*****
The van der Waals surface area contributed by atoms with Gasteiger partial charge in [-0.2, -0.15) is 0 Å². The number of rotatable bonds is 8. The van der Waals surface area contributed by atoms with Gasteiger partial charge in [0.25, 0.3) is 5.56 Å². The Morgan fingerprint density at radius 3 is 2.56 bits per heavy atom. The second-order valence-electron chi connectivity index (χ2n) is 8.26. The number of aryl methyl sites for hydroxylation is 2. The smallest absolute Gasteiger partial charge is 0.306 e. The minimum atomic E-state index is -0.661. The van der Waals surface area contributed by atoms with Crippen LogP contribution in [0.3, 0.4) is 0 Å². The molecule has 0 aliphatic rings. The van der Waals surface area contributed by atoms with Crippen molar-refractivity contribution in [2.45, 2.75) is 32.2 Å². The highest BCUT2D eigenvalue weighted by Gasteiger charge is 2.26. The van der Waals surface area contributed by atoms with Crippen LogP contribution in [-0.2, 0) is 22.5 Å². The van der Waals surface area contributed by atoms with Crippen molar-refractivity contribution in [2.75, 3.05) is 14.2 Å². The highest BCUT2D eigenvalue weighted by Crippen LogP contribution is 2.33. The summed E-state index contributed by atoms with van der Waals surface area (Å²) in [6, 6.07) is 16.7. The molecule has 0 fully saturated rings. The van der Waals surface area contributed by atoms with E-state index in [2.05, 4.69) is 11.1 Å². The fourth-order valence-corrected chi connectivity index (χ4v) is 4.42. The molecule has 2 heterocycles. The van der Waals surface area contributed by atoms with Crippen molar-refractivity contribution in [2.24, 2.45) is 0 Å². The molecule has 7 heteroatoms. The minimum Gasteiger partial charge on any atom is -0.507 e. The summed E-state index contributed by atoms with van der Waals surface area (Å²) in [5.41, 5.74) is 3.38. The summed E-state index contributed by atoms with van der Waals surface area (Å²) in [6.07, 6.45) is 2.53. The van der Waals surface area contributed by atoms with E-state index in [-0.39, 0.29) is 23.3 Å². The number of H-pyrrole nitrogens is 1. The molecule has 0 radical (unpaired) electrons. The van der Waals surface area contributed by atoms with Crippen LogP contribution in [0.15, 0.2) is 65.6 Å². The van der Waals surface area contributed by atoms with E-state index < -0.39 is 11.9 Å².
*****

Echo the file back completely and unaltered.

The van der Waals surface area contributed by atoms with Gasteiger partial charge in [-0.2, -0.15) is 0 Å². The number of rotatable bonds is 8. The van der Waals surface area contributed by atoms with Gasteiger partial charge in [0.25, 0.3) is 5.56 Å². The Morgan fingerprint density at radius 3 is 2.56 bits per heavy atom. The second-order valence-electron chi connectivity index (χ2n) is 8.26. The number of aryl methyl sites for hydroxylation is 2. The smallest absolute Gasteiger partial charge is 0.306 e. The minimum atomic E-state index is -0.661. The van der Waals surface area contributed by atoms with Crippen LogP contribution in [0.3, 0.4) is 0 Å². The molecule has 0 aliphatic rings. The van der Waals surface area contributed by atoms with Crippen molar-refractivity contribution in [2.45, 2.75) is 32.2 Å². The highest BCUT2D eigenvalue weighted by Gasteiger charge is 2.26. The van der Waals surface area contributed by atoms with Crippen LogP contribution in [-0.2, 0) is 22.5 Å². The van der Waals surface area contributed by atoms with Crippen molar-refractivity contribution in [2.75, 3.05) is 14.2 Å². The highest BCUT2D eigenvalue weighted by Crippen LogP contribution is 2.33. The summed E-state index contributed by atoms with van der Waals surface area (Å²) in [6, 6.07) is 16.7. The molecule has 0 fully saturated rings. The van der Waals surface area contributed by atoms with E-state index in [2.05, 4.69) is 11.1 Å². The fourth-order valence-corrected chi connectivity index (χ4v) is 4.42. The molecule has 2 heterocycles. The van der Waals surface area contributed by atoms with Crippen molar-refractivity contribution in [2.24, 2.45) is 0 Å². The molecule has 7 heteroatoms. The minimum Gasteiger partial charge on any atom is -0.507 e. The summed E-state index contributed by atoms with van der Waals surface area (Å²) in [5.41, 5.74) is 3.38. The summed E-state index contributed by atoms with van der Waals surface area (Å²) in [6.07, 6.45) is 2.53. The van der Waals surface area contributed by atoms with E-state index in [-0.39, 0.29) is 23.3 Å². The number of H-pyrrole nitrogens is 1. The molecule has 0 radical (unpaired) electrons. The van der Waals surface area contributed by atoms with Crippen LogP contribution in [0.15, 0.2) is 65.6 Å². The van der Waals surface area contributed by atoms with E-state index < -0.39 is 11.9 Å².